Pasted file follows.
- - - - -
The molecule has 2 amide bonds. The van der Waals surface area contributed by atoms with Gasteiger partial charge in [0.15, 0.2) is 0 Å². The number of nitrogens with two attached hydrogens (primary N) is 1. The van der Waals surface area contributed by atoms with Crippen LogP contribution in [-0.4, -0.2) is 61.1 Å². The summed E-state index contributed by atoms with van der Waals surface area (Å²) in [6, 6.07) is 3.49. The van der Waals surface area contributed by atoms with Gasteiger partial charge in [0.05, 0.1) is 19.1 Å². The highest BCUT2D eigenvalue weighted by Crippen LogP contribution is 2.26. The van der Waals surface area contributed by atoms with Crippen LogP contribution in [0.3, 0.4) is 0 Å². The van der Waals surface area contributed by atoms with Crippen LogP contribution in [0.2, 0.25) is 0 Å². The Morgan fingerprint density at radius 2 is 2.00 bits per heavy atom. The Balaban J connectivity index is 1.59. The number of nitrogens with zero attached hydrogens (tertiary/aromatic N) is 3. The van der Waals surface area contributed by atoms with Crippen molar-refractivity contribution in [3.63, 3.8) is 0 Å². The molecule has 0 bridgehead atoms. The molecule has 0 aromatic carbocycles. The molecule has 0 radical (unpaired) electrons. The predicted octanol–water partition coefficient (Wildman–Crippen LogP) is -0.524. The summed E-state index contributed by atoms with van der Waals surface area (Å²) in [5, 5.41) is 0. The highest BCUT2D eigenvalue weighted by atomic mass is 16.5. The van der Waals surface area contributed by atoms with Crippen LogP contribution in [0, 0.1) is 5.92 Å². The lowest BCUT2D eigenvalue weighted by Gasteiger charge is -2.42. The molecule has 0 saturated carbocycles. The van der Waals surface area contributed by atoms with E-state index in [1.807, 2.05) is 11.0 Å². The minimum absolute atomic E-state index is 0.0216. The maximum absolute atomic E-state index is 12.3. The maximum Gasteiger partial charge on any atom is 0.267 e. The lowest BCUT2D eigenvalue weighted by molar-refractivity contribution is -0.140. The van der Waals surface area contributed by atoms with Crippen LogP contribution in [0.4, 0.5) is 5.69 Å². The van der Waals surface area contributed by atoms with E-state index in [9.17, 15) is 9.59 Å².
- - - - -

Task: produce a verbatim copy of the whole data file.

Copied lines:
The molecule has 2 amide bonds. The van der Waals surface area contributed by atoms with Gasteiger partial charge in [0.15, 0.2) is 0 Å². The number of nitrogens with two attached hydrogens (primary N) is 1. The van der Waals surface area contributed by atoms with Crippen LogP contribution in [-0.4, -0.2) is 61.1 Å². The summed E-state index contributed by atoms with van der Waals surface area (Å²) in [6, 6.07) is 3.49. The van der Waals surface area contributed by atoms with Gasteiger partial charge in [0.05, 0.1) is 19.1 Å². The highest BCUT2D eigenvalue weighted by Crippen LogP contribution is 2.26. The van der Waals surface area contributed by atoms with Crippen LogP contribution in [0.3, 0.4) is 0 Å². The van der Waals surface area contributed by atoms with Crippen LogP contribution in [0.2, 0.25) is 0 Å². The Morgan fingerprint density at radius 2 is 2.00 bits per heavy atom. The Balaban J connectivity index is 1.59. The number of nitrogens with zero attached hydrogens (tertiary/aromatic N) is 3. The van der Waals surface area contributed by atoms with Crippen molar-refractivity contribution in [3.63, 3.8) is 0 Å². The molecule has 0 bridgehead atoms. The molecule has 0 aromatic carbocycles. The molecule has 0 radical (unpaired) electrons. The predicted octanol–water partition coefficient (Wildman–Crippen LogP) is -0.524. The summed E-state index contributed by atoms with van der Waals surface area (Å²) in [5, 5.41) is 0. The highest BCUT2D eigenvalue weighted by atomic mass is 16.5. The van der Waals surface area contributed by atoms with Crippen LogP contribution in [0, 0.1) is 5.92 Å². The lowest BCUT2D eigenvalue weighted by Gasteiger charge is -2.42. The molecule has 0 saturated carbocycles. The van der Waals surface area contributed by atoms with E-state index in [1.807, 2.05) is 11.0 Å². The minimum absolute atomic E-state index is 0.0216. The maximum absolute atomic E-state index is 12.3. The maximum Gasteiger partial charge on any atom is 0.267 e. The lowest BCUT2D eigenvalue weighted by molar-refractivity contribution is -0.140. The van der Waals surface area contributed by atoms with Crippen LogP contribution in [0.4, 0.5) is 5.69 Å². The van der Waals surface area contributed by atoms with E-state index in [9.17, 15) is 9.59 Å².